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J Trauma Stress. 2004 Feb;17(1):69-73.

Residual insomnia following cognitive behavioral therapy for PTSD.

Author information

1
Department of Psychiatry, Dartmouth Hitchcock Medical Center, Lebanon, New Hampshire 03756-0001, USA. claudia.zayfert@dartmouth.edu

Abstract

This study examined whether insomnia persisted after completion of cognitive behavioral therapy (CBT) for PTSD and whether persistence of insomnia was associated with continuing nightmares, vigilance, depression, childhood abuse history, or having been traumatized in a sleep-related context. A retrospective analysis of posttreatment Clinician-Administered PTSD Scale (CAPS) data from 27 patients who no longer met PTSD diagnosis following CBT for PTSD revealed that 48% reported residual insomnia. For the large majority, insomnia persisted in the absence of continuing nightmares and hypervigilance. Experiencing trauma in a sleep-related context was associated with greater risk for residual insomnia, whereas childhood abuse history and depression were not. These findings suggest that interventions to address factors maintaining insomnia residual to PTSD warrant study.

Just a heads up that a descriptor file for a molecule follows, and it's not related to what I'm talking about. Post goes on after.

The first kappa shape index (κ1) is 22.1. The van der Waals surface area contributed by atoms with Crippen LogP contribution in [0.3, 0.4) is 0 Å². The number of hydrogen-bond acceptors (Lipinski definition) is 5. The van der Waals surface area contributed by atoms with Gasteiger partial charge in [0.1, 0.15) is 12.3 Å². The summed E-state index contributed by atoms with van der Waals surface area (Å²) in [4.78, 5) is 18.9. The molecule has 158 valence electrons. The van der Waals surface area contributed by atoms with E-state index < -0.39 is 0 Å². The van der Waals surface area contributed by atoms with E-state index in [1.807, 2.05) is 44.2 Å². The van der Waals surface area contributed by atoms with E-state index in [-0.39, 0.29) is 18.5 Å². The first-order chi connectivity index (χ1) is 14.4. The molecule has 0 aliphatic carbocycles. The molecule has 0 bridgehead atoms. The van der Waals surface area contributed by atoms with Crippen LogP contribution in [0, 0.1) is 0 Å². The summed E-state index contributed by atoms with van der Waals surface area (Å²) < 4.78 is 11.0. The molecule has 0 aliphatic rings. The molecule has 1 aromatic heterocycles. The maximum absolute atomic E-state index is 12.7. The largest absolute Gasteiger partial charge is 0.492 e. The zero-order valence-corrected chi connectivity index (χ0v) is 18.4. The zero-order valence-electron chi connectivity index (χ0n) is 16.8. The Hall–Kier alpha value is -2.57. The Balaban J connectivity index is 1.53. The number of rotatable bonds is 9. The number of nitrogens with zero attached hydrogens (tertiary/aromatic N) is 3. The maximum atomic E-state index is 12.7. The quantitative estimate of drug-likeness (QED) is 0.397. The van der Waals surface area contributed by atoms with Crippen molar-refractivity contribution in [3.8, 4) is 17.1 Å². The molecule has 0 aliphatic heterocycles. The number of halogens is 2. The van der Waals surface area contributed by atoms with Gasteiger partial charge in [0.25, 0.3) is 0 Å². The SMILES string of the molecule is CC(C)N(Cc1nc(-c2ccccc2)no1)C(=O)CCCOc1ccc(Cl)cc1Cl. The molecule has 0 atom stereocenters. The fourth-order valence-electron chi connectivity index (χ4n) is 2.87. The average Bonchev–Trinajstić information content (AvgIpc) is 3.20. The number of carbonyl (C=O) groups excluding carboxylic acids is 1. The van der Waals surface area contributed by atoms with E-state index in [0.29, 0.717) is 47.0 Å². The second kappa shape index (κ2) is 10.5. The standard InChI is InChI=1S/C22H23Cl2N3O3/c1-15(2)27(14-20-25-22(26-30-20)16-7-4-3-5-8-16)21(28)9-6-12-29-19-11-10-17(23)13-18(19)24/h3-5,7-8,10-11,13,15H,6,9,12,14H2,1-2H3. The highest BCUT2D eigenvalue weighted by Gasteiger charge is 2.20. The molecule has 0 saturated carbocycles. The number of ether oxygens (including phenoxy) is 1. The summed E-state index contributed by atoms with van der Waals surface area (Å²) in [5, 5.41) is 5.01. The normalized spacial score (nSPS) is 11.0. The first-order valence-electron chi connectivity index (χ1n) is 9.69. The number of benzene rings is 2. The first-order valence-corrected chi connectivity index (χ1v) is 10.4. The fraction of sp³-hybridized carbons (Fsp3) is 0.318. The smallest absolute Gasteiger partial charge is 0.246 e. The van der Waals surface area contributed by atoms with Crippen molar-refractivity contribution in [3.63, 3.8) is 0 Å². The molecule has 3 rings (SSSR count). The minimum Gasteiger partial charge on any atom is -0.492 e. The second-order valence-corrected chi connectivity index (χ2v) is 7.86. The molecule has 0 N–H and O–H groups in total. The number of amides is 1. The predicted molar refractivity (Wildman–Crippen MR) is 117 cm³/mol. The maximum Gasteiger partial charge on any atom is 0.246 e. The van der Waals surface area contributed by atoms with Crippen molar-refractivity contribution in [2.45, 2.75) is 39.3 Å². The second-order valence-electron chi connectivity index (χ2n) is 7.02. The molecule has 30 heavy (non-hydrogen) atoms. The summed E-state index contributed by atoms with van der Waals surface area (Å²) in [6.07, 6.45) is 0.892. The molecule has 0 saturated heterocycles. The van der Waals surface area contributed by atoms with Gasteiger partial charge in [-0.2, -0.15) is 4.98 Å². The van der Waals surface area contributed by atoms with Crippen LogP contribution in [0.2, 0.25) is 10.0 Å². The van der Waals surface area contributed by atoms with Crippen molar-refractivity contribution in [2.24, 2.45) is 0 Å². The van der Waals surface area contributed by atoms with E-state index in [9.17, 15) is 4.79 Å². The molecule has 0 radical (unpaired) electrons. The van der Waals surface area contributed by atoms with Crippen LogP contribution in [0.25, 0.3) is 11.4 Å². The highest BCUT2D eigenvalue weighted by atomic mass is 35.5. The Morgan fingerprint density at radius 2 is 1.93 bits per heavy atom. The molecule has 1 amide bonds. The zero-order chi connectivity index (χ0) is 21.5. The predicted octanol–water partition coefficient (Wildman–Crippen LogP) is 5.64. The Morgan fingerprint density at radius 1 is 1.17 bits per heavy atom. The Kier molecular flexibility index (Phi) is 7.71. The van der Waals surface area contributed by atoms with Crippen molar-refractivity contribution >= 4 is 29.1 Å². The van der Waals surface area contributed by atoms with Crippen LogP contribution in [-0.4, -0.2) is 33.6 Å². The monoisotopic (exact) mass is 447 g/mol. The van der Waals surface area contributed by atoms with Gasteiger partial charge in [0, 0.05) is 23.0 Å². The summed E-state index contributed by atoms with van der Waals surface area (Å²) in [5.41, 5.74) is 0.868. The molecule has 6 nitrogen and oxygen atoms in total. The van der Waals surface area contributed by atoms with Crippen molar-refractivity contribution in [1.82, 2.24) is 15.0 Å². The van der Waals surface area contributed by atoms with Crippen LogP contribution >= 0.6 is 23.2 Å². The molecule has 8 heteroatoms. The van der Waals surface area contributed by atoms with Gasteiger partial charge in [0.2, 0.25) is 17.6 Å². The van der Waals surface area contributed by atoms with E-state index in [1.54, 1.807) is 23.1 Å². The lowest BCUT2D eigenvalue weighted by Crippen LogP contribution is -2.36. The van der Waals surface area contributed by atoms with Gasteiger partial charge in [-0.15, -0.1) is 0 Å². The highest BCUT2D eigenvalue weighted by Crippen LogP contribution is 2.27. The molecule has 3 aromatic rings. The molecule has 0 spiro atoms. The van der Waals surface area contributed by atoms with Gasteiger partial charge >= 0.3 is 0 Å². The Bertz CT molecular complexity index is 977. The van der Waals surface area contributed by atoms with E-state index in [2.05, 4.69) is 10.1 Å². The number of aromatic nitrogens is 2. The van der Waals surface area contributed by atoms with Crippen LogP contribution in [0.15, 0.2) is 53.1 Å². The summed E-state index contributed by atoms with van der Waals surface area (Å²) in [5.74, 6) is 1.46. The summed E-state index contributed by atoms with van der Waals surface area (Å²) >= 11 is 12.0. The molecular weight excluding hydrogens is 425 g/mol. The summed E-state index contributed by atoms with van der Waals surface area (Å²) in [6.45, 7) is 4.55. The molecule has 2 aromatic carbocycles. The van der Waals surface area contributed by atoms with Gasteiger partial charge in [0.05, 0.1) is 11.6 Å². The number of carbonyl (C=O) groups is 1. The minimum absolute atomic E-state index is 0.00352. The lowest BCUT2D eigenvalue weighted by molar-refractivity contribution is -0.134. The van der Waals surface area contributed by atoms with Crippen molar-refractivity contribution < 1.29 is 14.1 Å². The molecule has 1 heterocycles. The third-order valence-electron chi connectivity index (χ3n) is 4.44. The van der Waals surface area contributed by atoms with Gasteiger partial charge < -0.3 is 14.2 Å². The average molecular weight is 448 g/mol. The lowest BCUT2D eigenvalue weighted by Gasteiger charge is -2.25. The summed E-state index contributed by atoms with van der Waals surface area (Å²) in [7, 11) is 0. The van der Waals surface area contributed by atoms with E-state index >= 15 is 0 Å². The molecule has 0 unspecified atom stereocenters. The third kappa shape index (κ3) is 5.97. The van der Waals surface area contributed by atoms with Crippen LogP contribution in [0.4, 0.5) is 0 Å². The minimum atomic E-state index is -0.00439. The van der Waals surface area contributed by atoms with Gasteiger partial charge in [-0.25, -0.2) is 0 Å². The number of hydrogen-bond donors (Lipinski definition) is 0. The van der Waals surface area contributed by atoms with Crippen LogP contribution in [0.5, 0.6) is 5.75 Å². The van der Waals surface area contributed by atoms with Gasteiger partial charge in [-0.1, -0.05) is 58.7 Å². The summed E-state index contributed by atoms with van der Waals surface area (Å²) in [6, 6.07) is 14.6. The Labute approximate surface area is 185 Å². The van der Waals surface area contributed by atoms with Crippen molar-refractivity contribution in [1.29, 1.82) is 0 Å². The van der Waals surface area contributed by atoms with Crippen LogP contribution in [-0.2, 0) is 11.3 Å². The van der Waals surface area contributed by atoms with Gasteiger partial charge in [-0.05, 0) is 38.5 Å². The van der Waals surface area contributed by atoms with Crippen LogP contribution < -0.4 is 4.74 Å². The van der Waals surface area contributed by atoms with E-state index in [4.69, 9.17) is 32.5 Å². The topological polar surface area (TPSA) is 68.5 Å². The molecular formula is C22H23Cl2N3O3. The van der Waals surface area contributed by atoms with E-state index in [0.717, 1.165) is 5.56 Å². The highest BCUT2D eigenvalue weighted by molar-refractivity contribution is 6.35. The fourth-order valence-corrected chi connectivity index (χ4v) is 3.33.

[Indexed for MEDLINE]

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